£5k to invest? I would buy these market-beating FTSE 250 growth champions

These FTSE 250 (INDEXFTSE: MCX) companies have doubled the index over the past five years and Rupert Hargreaves thinks this trend can continue.

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When high street baker Greggs (LSE: GRG) decided to launch a vegan sausage roll, I don’t think management realised how big of a success the new product would be. 

Today, the group announced a 14% increase in sales for the first seven weeks of its 2019 financial year thanks, in part, to consumers’ demand for the company’s flagship vegan product.

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Like-for-like sales in company-managed shops rose 9.6% in the first few weeks of its financial year, with  total sales topped up by new store openings.  Unfortunately, this growth boost is already running out of steam. The firm noted in today’s release that the rate of sales growth has already eased slightly in February. 

Nevertheless, when you consider the fact that the rest of the high street is struggling, and analysts have been speculating for some time that Greggs’ growth has run its course, this expansion is extremely impressive and shows there’s plenty of life left in the business. That’s why I am recommending the company for your portfolio today.


Over the past decade, shares in Greggs have produced an average annualised return for investors of around 17%, that’s more than double the FTSE 250 average annual return over the same timeframe.

Some analysts had speculated that, after this considerable growth run, Greggs would struggle to repeat this performance. However, it seems the group still has plenty of tricks up its sleeve. City analysts had been expecting the enterprise to report earnings growth of less than 1% for 2018, and just 6.7% for 2019. But looking at today’s sales figures, it seems as if analysts will be going back to their spreadsheets over the next few weeks to rework their estimates, and there could be substantial revisions higher when the new projections are published.

With this being the case, I think it’s easy to justify the stock’s current valuation of 23.3 times forward earnings. Greggs isn’t a one trick pony. It’s shown over the past five years it can quickly adapt to changing consumer tastes, first with the introduction of new healthy products, and now with the vegan sausage roll. I think it’s worth paying a high valuation for such a unique and flexible business.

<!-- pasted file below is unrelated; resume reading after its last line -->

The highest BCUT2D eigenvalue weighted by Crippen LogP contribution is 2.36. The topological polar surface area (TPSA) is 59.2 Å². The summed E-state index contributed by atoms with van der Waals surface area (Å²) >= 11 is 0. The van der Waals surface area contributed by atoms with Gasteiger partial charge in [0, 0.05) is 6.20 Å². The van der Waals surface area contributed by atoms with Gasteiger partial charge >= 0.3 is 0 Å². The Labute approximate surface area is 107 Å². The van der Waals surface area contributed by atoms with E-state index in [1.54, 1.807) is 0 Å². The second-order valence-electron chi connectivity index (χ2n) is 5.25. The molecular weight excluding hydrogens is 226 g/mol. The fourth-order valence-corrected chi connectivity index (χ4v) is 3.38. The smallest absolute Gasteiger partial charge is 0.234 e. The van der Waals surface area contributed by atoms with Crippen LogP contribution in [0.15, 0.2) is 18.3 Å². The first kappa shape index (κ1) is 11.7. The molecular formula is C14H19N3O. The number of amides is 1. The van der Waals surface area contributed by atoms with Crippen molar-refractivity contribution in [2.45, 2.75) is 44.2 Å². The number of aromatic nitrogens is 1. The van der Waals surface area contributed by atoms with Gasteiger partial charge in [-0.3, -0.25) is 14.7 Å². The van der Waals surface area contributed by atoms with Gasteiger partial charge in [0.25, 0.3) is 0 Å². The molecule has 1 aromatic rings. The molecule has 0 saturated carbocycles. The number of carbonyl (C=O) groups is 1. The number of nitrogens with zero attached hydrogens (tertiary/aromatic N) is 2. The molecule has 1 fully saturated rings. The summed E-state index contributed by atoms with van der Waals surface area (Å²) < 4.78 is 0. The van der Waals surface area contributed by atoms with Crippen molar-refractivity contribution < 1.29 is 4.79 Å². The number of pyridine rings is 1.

Another one-of-a-kind business that I think is worth paying a premium for today is Games Workshop (LSE: GAW). Several years ago, analysts were prepared to write off this producer of fantasy miniatures. There was no way the group could compete with the rise of mobile phone games and games consoles, analysts argued. 

As it turns out, the City was wrong about the business’s ability to reinvent itself and, over the past five years, the company has gone from strength to strength. Operating profit has nearly quadrupled since 2013 and investors have been well rewarded, with the stock up more than 500% since the end of February 2014.

I don’t see any reason why this trend is going to come to an end anytime soon. The company has a cash-rich balance sheet and generates an impressive operating margin of 33%, giving it plenty of firepower to invest in new products or reinvent itself, if needs be.

The stock is currently dealing at a forward P/E of 18.7, which seems appropriate considering the group’s impressive profit margins. There’s also a 3.8% dividend yield on offer.

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Rupert Hargreaves owns no share mentioned. The Motley Fool UK has no position in any of the shares mentioned. Views expressed on the companies mentioned in this article are those of the writer and therefore may differ from the official recommendations we make in our subscription services such as Share Advisor, Hidden Winners and Pro. Here at The Motley Fool we believe that considering a diverse range of insights makes us better investors.

Should you invest the value of your investment may rise or fall and your Capital is at Risk. Before investing your individual circumstances should be considered, so you should consider taking independent financial advice.

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